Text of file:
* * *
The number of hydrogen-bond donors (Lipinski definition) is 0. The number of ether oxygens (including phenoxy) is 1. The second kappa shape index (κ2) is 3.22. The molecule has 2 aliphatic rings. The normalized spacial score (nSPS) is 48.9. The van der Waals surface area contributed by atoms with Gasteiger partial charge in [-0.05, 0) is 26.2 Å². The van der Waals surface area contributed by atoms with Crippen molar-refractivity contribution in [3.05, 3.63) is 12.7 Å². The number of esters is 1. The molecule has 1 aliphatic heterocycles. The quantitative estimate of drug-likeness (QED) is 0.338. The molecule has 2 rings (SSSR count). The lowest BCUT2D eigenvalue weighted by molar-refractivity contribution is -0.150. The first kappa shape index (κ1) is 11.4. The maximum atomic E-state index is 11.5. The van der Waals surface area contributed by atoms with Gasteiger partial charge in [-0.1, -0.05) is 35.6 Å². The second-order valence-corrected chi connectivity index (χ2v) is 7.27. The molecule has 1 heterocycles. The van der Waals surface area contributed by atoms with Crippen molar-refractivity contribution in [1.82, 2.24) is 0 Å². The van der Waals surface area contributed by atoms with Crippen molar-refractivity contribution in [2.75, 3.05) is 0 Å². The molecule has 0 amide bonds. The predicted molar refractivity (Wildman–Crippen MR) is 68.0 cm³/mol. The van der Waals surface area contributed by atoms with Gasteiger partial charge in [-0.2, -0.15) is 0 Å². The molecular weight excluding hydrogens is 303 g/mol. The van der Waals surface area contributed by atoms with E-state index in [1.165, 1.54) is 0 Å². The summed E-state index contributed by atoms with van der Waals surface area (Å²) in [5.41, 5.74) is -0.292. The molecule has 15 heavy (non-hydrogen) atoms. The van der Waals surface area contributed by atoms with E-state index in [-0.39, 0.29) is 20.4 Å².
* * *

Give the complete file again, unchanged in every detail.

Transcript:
The number of hydrogen-bond donors (Lipinski definition) is 0. The number of ether oxygens (including phenoxy) is 1. The second kappa shape index (κ2) is 3.22. The molecule has 2 aliphatic rings. The normalized spacial score (nSPS) is 48.9. The van der Waals surface area contributed by atoms with Gasteiger partial charge in [-0.05, 0) is 26.2 Å². The van der Waals surface area contributed by atoms with Crippen molar-refractivity contribution in [3.05, 3.63) is 12.7 Å². The number of esters is 1. The molecule has 1 aliphatic heterocycles. The quantitative estimate of drug-likeness (QED) is 0.338. The molecule has 2 rings (SSSR count). The lowest BCUT2D eigenvalue weighted by molar-refractivity contribution is -0.150. The first kappa shape index (κ1) is 11.4. The maximum atomic E-state index is 11.5. The van der Waals surface area contributed by atoms with Gasteiger partial charge in [-0.1, -0.05) is 35.6 Å². The second-order valence-corrected chi connectivity index (χ2v) is 7.27. The molecule has 1 heterocycles. The van der Waals surface area contributed by atoms with Crippen molar-refractivity contribution in [1.82, 2.24) is 0 Å². The van der Waals surface area contributed by atoms with Crippen molar-refractivity contribution in [2.75, 3.05) is 0 Å². The molecule has 0 amide bonds. The predicted molar refractivity (Wildman–Crippen MR) is 68.0 cm³/mol. The van der Waals surface area contributed by atoms with Gasteiger partial charge in [-0.2, -0.15) is 0 Å². The molecular weight excluding hydrogens is 303 g/mol. The van der Waals surface area contributed by atoms with E-state index in [1.165, 1.54) is 0 Å². The summed E-state index contributed by atoms with van der Waals surface area (Å²) in [5.41, 5.74) is -0.292. The molecule has 15 heavy (non-hydrogen) atoms. The van der Waals surface area contributed by atoms with E-state index in [-0.39, 0.29) is 20.4 Å².